A Canadian organization has reportedly paid criminals $425,000 in bitcoin after its systems were crippled in a ransomware attack.
The claim comes from Daniel Tobok, CEO of forensic firm Cytelligence, which he says is helping with the investigation. Tobok, speaking to IT World Canada, didn’t name the affected company, but said unpatched vulnerabilities and poorly designed backups exposed it to the attack.
If confirmed, this would be the largest ransomware payment made by a Canadian company. The record for the largest such payment was set in June, when a South Korean web hosting firm paid $1 million in bitcoin to recover 153 of its servers.
The attack was instigated with a spear phishing email that targeted six senior employees. The email included a PDF attachment that contained a malicious payload.
“Two of the messages purported to be from a courier company and told recipients the attachments were invoices for packages to be picked up,” IT World Canada writes. The other messages asked officials to open and print the attached document, which triggered the malware download when opened.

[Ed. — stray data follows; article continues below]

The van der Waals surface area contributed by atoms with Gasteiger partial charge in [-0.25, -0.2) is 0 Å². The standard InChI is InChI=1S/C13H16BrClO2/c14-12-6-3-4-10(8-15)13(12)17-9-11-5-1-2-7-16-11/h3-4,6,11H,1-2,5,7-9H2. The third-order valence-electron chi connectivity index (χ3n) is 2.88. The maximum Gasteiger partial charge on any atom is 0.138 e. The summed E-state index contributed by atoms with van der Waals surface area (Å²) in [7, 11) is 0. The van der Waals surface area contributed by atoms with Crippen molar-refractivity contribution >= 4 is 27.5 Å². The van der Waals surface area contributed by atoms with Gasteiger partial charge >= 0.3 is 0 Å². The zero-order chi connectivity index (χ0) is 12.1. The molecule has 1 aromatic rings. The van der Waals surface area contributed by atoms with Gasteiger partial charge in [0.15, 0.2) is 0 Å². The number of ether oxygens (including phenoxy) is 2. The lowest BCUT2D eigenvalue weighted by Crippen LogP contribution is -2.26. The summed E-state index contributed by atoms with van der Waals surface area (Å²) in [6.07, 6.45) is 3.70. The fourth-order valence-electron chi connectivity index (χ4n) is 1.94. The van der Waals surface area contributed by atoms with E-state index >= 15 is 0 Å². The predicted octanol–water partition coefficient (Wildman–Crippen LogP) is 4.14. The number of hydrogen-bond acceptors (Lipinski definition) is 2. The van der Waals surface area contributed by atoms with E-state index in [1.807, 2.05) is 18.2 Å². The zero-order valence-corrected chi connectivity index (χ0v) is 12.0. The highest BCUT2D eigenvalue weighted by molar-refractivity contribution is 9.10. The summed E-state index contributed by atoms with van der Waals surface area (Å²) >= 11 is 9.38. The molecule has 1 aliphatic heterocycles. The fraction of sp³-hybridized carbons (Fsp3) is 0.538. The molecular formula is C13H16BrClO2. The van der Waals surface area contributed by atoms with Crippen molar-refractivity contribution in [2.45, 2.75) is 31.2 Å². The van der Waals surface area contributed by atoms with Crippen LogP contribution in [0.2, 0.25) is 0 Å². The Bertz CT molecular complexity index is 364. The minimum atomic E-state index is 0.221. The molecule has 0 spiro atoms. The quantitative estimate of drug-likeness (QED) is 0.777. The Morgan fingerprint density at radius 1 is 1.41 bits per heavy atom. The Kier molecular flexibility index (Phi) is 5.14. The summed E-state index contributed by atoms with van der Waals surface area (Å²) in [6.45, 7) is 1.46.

Tobok says that the company appeared to have unpatched vulnerabilities in its Windows operating system, and “a couple of outdated database servers that had not had all the recent patches on them.”
IT World Canada adds that, after gaining access to the network, the attackers “spent several months hunting around […] to find data stores before releasing the ransomware, which spread across the corporate network including backed up data.”
Phishing staff awareness
Despite the recent spate of successful phishing attacks, it isn’t that hard to spot a phony email. Unfortunately, it’s not only a case of knowing the signs but also remembering to stay vigilant.
It only takes one lapse in concentration for even the most tech-savvy employee to click on a malicious link and expose sensitive information. That’s why it’s important to get the key lessons ingrained in their mind. The best way to do this is through a dedicated phishing staff awareness course.
IT Governance’s course will help you and your team understand how phishing works, the tactics that cyber criminals employ, and how to avoid falling victim to an attack.